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January 1982

Proximal vs Distal Slowing of Nerve Conduction in Chronic Renal Failure Treated by Long-term Hemodialysis

Author Affiliations

From the Neurology Service, Veterans Administration Medical Center, Hines, Ill. Dr Chokroverty is now with the VA Medical Center, Lyons, NJ, and the College of Medicine and Dentistry of New Jersey-Rutgers Medical School, Piscataway, NJ.

Arch Neurol. 1982;39(1):53-54. doi:10.1001/archneur.1982.00510130055014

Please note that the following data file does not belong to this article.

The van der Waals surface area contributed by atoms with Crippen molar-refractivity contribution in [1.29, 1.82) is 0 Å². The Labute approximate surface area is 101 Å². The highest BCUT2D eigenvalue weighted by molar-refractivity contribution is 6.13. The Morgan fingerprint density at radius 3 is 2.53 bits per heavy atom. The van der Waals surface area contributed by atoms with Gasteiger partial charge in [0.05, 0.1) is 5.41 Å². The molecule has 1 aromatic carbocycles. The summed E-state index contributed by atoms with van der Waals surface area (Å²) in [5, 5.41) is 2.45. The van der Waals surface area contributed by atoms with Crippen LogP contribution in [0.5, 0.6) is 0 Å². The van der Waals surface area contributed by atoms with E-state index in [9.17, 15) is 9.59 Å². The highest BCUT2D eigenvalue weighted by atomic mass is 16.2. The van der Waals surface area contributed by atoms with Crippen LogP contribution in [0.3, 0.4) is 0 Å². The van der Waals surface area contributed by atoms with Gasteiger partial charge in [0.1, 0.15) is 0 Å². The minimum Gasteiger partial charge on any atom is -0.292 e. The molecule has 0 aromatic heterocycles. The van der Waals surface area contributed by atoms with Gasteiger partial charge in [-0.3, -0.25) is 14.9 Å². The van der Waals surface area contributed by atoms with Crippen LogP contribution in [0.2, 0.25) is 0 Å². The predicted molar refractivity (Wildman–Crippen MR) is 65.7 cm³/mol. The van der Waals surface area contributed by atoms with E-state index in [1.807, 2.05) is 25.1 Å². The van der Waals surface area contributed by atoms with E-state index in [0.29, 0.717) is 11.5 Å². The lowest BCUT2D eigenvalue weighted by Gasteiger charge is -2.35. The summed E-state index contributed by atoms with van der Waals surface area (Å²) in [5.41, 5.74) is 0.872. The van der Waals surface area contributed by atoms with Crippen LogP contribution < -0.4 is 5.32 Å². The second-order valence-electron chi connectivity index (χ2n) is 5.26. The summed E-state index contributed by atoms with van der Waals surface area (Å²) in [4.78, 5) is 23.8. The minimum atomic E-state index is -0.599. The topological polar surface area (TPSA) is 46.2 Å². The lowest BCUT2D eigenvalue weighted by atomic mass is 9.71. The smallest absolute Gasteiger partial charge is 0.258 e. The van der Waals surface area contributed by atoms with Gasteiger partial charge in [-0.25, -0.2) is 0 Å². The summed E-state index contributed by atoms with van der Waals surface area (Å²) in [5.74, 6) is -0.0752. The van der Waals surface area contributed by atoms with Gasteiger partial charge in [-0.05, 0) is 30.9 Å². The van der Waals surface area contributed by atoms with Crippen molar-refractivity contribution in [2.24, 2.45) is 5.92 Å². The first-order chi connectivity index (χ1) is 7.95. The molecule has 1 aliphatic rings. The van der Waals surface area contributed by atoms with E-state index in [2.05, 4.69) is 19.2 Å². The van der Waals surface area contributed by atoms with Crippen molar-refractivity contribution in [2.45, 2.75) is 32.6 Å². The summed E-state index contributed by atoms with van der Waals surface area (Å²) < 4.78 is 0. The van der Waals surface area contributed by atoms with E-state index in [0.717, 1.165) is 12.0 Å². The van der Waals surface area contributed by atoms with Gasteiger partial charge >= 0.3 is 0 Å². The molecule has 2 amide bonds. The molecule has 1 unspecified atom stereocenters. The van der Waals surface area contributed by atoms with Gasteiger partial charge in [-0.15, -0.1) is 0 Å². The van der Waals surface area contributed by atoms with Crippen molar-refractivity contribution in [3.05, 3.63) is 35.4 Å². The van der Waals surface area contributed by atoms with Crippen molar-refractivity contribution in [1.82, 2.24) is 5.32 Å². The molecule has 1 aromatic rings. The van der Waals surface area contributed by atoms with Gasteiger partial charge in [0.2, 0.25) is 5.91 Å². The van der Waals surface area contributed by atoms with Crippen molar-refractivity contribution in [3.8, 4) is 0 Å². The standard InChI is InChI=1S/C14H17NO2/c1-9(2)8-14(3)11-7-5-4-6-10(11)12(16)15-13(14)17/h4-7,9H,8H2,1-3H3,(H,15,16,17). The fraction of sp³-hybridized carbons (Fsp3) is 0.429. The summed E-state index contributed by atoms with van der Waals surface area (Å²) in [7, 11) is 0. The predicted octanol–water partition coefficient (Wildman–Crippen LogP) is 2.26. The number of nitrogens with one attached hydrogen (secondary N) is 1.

• An F-wave conduction study was performed to determine proximal vs distal slowing of motor nerve conduction in the lower extremities in nine patients with chronic renal failure who were undergoing long-term hemodialysis and in 11 normal control subjects. The values of the F-wave ratio and the difference between the longest and shortest F-wave latencies were significantly longer than the control values in five patients, implying predominant affection of the proximal peroneal nerve segments. In the remaining patients, the proximal and distal peroneal nerve segments were equally affected. The distal motor nerve conduction velocities of the posterior tibial nerves were also reduced, while the values for the median and ulnar nerves were generally within the normal range. It is important to study multiple F-wave characteristics, in addition to the conventional nerve conduction, for complete assessment of peripheral nerve function in these patients.

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